Tripods already come with a set of legs, so why not give them a set of arms, too? If you shoot video, and particularly interviews, you’ll know the hassle of having to setup a bunch of stands for a couple of lights and your microphone. The SquidRig plans to solve that by adding three arms right onto your tripod. It’s a bit like a grown-up version of the Gorillapod Octopus.
The SquidRig mounts in between the top of your tripod’s legs and below your usual tripod head. Two extendable arms go off out to the side with 5/8″ studs & 1/4-20″ threads for mounting your lights and a third which folds out to hold a microphone. There’s also a hook for your headphones to rest in between monitoring audio.
When you’re done and ready to pack up, it folds down and the arms just lay neatly beside your tripod’s legs.
The concept is pretty cool, especially if you’re shooting on your own. No longer will you have to deal with a tripod for your camera and then another 2 or 3 stands for lights and a microphone. You can just use the single tripod, and use the SquidRig’s arms to mount everything. That can save a lot of setup time, but it should also mean less weight to carry with some space saved in your car, too.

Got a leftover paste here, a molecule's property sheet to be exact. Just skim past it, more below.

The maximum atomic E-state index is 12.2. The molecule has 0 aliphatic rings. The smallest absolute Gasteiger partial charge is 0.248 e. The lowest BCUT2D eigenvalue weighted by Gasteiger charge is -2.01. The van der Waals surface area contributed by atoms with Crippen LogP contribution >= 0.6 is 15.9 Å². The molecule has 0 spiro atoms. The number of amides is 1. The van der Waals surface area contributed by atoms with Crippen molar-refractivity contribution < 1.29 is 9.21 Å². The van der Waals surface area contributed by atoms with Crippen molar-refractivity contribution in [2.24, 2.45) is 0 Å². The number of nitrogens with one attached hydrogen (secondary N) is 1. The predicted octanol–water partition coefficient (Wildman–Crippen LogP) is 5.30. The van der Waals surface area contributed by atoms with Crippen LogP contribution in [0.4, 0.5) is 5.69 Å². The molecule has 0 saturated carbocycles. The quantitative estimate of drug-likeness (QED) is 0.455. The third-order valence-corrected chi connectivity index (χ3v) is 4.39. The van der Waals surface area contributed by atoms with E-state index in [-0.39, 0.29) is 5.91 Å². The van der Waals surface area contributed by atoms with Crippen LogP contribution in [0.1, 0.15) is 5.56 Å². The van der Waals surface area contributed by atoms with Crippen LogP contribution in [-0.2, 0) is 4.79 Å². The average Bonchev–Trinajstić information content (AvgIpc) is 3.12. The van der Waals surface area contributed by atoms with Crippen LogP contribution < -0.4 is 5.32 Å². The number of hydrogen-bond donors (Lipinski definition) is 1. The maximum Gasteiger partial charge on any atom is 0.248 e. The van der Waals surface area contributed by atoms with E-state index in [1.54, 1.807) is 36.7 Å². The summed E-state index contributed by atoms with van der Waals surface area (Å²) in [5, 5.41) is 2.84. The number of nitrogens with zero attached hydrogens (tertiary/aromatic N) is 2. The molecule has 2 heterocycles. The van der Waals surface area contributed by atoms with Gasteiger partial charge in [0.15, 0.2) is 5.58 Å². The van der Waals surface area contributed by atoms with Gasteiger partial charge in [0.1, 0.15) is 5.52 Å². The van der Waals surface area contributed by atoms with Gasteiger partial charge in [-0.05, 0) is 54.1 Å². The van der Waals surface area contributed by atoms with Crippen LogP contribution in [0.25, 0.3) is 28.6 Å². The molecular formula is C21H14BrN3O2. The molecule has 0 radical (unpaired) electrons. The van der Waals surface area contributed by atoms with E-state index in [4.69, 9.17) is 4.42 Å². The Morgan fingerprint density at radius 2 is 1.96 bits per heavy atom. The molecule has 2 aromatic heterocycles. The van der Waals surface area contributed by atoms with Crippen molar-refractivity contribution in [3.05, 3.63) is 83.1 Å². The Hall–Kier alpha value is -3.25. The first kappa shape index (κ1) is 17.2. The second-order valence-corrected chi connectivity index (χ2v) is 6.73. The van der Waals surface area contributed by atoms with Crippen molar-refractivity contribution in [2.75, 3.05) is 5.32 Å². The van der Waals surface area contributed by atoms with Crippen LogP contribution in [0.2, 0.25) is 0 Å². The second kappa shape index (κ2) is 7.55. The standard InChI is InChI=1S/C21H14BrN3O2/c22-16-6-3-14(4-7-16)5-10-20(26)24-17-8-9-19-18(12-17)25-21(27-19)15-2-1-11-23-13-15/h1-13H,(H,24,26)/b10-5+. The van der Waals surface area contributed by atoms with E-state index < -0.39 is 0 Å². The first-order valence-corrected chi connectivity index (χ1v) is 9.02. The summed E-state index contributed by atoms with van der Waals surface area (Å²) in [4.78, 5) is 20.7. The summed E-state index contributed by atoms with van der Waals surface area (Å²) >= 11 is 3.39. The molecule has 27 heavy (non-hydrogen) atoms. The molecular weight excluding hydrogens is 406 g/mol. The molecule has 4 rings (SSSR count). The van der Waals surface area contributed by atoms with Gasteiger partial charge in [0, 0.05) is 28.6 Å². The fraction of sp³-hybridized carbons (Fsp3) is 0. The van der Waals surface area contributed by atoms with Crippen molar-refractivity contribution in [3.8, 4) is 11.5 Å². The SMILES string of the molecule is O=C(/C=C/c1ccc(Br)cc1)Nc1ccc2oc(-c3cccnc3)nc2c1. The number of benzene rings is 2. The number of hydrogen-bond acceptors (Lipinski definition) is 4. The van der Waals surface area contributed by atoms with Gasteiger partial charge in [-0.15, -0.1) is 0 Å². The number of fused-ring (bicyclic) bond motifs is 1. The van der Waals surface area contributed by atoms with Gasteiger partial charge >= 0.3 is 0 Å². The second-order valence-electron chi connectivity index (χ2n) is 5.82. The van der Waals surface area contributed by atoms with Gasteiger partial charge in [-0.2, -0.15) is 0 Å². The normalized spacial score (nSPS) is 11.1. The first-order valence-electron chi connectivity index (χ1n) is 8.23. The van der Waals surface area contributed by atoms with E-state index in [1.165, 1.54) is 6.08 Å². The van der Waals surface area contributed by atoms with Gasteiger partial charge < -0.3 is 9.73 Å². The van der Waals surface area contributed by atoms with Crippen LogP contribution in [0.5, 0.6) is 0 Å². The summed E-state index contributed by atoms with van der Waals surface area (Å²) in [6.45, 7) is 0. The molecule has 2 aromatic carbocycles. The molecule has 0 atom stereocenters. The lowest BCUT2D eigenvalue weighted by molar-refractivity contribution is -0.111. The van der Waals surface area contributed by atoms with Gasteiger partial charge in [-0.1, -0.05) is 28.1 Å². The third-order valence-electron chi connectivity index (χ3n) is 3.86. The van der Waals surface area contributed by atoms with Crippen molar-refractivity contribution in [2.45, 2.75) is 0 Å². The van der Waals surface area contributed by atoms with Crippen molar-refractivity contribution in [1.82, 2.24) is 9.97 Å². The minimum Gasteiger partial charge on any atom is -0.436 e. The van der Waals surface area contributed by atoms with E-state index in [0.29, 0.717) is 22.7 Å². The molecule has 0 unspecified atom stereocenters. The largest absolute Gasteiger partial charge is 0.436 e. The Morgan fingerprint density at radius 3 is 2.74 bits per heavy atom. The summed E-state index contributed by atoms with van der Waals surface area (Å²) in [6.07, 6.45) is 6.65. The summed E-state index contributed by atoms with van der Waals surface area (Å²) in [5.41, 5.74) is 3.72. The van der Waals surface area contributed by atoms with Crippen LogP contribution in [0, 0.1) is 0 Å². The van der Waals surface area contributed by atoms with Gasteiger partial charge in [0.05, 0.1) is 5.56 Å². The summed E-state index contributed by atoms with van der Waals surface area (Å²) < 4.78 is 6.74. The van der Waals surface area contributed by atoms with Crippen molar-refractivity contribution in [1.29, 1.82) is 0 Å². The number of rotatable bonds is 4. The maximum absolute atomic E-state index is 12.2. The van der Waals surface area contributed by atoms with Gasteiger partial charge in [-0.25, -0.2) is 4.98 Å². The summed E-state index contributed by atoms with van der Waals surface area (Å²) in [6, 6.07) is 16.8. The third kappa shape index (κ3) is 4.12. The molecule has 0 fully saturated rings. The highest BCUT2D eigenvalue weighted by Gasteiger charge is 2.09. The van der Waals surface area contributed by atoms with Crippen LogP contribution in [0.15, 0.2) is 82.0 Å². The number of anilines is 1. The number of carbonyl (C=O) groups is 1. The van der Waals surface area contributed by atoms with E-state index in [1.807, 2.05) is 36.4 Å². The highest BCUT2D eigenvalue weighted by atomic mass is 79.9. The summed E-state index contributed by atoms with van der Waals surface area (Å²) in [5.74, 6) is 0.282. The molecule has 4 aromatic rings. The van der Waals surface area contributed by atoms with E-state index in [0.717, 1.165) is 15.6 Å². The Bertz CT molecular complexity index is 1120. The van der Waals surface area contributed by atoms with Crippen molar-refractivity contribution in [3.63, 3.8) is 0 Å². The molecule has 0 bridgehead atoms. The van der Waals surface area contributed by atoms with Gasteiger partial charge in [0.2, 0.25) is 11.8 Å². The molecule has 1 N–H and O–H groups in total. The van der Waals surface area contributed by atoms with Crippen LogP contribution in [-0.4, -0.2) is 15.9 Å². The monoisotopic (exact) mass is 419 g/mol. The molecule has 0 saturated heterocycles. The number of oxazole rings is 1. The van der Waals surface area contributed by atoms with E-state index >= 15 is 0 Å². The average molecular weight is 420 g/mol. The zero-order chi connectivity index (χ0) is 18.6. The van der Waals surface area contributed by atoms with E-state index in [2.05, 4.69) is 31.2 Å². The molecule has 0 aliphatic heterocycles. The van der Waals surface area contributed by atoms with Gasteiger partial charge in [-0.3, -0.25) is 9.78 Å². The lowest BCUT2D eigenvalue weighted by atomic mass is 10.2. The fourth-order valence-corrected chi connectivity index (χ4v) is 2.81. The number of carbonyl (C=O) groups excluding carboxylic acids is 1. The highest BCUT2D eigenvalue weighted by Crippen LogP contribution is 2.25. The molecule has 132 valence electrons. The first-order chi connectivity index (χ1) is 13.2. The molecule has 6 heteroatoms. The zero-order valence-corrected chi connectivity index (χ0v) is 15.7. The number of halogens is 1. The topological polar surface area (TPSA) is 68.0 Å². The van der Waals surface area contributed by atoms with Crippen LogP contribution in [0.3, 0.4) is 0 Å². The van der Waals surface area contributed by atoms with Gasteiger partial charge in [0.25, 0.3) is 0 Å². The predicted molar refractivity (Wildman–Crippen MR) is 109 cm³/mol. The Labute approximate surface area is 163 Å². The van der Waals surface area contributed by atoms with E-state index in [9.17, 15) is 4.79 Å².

And it’s not like we haven’t been rigging together things like this for years using Manfrotto Magic Arms, so it’s an interesting all-in-one solution for those who regularly find themselves with such needs.
I do wonder how steady it might be, and what kind of load it can take on the arms when they’re off out sideways. SquidRig recommends the Manfrotto 290 tripod, which has a load capacity of around 11lbs. But that’s straight down on the centre column. With heavier lights on the arms, that could translate into tilting over.
I’m sure it’ll be fairly stable, and it will be very dependent on the equipment you choose to use. With little Aputure AL-M9 lights, it probably won’t make any difference. But with a full set of Spekular on each arm weighing around 3lbs each, that might have a tendency to tip, depending on how the tripod legs are oriented and the angle of the arms.
Still, you can always weigh the legs down with sandbags or your other gear bags if needed for a bit more stability.
It strikes me as one of those tools that many of us probably wouldn’t use regularly (unless all you shoot is interviews), but would be very handy to have around for those times when we need it.